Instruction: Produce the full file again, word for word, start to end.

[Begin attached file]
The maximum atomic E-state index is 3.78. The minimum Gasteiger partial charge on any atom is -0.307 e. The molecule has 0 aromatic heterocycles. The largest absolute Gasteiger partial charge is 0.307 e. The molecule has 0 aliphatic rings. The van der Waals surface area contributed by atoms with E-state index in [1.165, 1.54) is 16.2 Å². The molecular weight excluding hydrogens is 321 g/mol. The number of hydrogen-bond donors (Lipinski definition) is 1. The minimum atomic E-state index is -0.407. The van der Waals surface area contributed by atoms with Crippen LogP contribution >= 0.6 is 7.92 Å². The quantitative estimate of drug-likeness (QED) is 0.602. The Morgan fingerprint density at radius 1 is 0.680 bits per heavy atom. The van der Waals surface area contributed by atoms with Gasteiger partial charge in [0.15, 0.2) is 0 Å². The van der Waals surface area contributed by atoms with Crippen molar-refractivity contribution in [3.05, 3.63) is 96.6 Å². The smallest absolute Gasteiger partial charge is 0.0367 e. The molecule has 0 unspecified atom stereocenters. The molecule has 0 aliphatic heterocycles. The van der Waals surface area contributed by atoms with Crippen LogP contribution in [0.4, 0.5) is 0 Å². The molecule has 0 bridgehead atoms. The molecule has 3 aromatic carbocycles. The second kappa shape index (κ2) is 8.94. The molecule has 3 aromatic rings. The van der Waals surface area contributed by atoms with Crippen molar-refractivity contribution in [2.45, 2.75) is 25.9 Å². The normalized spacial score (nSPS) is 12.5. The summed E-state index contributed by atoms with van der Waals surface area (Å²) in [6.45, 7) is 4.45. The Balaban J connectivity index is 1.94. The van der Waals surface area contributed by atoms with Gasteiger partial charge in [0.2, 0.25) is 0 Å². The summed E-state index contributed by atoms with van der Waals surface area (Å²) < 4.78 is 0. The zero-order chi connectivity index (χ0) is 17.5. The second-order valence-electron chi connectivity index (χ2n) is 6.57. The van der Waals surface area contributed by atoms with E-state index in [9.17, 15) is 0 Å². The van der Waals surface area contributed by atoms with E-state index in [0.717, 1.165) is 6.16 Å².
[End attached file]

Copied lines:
The maximum atomic E-state index is 3.78. The minimum Gasteiger partial charge on any atom is -0.307 e. The molecule has 0 aromatic heterocycles. The largest absolute Gasteiger partial charge is 0.307 e. The molecule has 0 aliphatic rings. The van der Waals surface area contributed by atoms with E-state index in [1.165, 1.54) is 16.2 Å². The molecular weight excluding hydrogens is 321 g/mol. The number of hydrogen-bond donors (Lipinski definition) is 1. The minimum atomic E-state index is -0.407. The van der Waals surface area contributed by atoms with Crippen LogP contribution >= 0.6 is 7.92 Å². The quantitative estimate of drug-likeness (QED) is 0.602. The Morgan fingerprint density at radius 1 is 0.680 bits per heavy atom. The van der Waals surface area contributed by atoms with Gasteiger partial charge in [0.15, 0.2) is 0 Å². The van der Waals surface area contributed by atoms with Crippen molar-refractivity contribution in [3.05, 3.63) is 96.6 Å². The smallest absolute Gasteiger partial charge is 0.0367 e. The molecule has 0 unspecified atom stereocenters. The molecule has 0 aliphatic heterocycles. The van der Waals surface area contributed by atoms with Crippen LogP contribution in [0.4, 0.5) is 0 Å². The molecule has 0 bridgehead atoms. The molecule has 3 aromatic carbocycles. The second kappa shape index (κ2) is 8.94. The molecule has 3 aromatic rings. The van der Waals surface area contributed by atoms with Crippen molar-refractivity contribution in [2.45, 2.75) is 25.9 Å². The normalized spacial score (nSPS) is 12.5. The summed E-state index contributed by atoms with van der Waals surface area (Å²) in [6.45, 7) is 4.45. The Balaban J connectivity index is 1.94. The van der Waals surface area contributed by atoms with Gasteiger partial charge in [0.2, 0.25) is 0 Å². The summed E-state index contributed by atoms with van der Waals surface area (Å²) < 4.78 is 0. The zero-order chi connectivity index (χ0) is 17.5. The second-order valence-electron chi connectivity index (χ2n) is 6.57. The van der Waals surface area contributed by atoms with E-state index in [9.17, 15) is 0 Å². The van der Waals surface area contributed by atoms with E-state index in [0.717, 1.165) is 6.16 Å².